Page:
It’s ADHD awareness month and ADHD (Attention Deficit Hyperactivity Disorder) or ADD (without the hyperactivity), matters greatly to me – every day of every month of every year.

ADHD has woven itself into every aspect of my life. My home life, my wider family life, and my working life. Three members of my family have ADHD (that we know of), and for these people, it presents significant struggles with parts of life, that for most, are easy. I’m currently battling the system to achieve a diagnosis for my son, and yes it is a battle, even now in 2021. So why the battle?

ADHD is inherently misunderstood. The name itself fails to describe what it is, in fact worse than that, wrongly perpetuates many of the myths about it – for example that people with ADHD can’t concentrate….. they can. It’s more that their ability to concentrate is inconsistent. In fact they’re likely to be able to reach states of ‘hyperfocus’.

Hyperfocus – is nothing short of incredible when pointed at the right challenge. This brings us to two important points. First – it’s not really a disorder. It’s just the way a proportion of humanity’s brains are. ADHD brains work differently – attracted to the new, the novel, the risks, they thrive on adrenalin, are chronically low on dopamine – and need to stimulate their brains with activities that the neurotypical may avoid.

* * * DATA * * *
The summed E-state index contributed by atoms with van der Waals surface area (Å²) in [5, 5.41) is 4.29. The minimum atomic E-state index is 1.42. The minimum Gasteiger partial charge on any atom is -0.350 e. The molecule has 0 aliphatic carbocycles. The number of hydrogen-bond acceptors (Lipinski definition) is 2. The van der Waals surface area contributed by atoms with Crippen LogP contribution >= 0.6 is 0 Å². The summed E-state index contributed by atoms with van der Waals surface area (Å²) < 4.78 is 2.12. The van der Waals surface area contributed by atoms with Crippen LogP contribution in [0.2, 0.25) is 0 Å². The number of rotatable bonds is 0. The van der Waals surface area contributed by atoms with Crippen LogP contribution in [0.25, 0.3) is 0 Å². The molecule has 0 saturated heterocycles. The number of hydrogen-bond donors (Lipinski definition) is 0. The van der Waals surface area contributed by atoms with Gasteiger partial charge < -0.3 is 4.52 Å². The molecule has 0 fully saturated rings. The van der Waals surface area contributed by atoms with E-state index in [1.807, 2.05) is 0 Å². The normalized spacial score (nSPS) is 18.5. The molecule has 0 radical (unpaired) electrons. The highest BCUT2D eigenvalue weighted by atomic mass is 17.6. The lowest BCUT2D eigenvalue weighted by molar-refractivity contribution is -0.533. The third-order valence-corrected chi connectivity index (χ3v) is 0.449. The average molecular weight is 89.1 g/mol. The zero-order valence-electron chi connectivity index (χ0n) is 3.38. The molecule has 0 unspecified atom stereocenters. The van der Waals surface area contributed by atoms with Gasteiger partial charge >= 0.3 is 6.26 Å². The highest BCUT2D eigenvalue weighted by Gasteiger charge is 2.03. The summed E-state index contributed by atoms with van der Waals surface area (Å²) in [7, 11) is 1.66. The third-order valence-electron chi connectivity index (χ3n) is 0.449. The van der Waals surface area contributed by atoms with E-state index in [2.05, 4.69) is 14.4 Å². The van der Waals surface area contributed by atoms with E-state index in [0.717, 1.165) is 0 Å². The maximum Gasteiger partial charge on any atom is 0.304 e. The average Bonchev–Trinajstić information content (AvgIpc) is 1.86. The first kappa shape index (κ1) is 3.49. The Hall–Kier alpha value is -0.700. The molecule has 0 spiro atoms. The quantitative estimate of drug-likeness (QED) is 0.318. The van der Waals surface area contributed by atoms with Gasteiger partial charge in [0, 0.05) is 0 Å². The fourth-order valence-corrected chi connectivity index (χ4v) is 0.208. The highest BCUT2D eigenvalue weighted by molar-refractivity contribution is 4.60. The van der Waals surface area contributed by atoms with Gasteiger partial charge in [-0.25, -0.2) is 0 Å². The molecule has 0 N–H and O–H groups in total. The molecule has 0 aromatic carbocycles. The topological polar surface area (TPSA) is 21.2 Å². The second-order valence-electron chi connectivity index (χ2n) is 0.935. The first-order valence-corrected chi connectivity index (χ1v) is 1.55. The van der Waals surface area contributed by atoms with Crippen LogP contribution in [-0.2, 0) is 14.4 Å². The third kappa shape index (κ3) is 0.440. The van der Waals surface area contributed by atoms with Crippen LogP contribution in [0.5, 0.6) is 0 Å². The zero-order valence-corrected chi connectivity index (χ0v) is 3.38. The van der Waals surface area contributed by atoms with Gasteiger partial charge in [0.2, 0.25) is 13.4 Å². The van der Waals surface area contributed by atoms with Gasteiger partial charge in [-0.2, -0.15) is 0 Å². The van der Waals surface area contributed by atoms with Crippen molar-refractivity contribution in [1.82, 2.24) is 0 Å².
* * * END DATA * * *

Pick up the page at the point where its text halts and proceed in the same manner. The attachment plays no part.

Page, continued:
Estimates sit around 10%, in terms of what proportion of people have ADHD, which means if you have it, you feel different, you behave differently and you think differently than 90% of the population. ADHD brings strengths – creativity, entrepreneurship, ingenuity – which are qualities business and society need in abundance.

Secondly, this means the world can be a challenging place to navigate; you feel like an outsider, misunderstood, and have challenges with processes and institutes that were designed for the neurotypical. This is why diagnosis is so important. Allowing individuals to understand why the world is so challenging to them helps. It helps them find their place in the world, manage struggles and get the right kind of support, as well as understanding the strengths it brings.

Last year, my company This is Milk bid in a Civtech challenge (the Scottish Government’s initiative for solving yet unsolved challenges). Our solution, to the challenge ‘How can digital help invent the future of immersive learning’, focussed on removing barriers to learning.

One key area of barriers are those related to the neurodivergent umbrella. We pivoted our solution to focus on building a learning experience that adapts to the uniqueness of your brain (in the long term), and in the near term, with inclusivity at its core.

I credit our Civtech win, and our recent growth, (we quadrupled in size and trebled our sales in less than a year), to the diversity of our team; and our ADHD qualities. We now focus on building inclusive cultures, workplaces, products and services; key to the world facing the challenges of today and tomorrow.

Angela Prentner-Smith is This is Milk’s managing director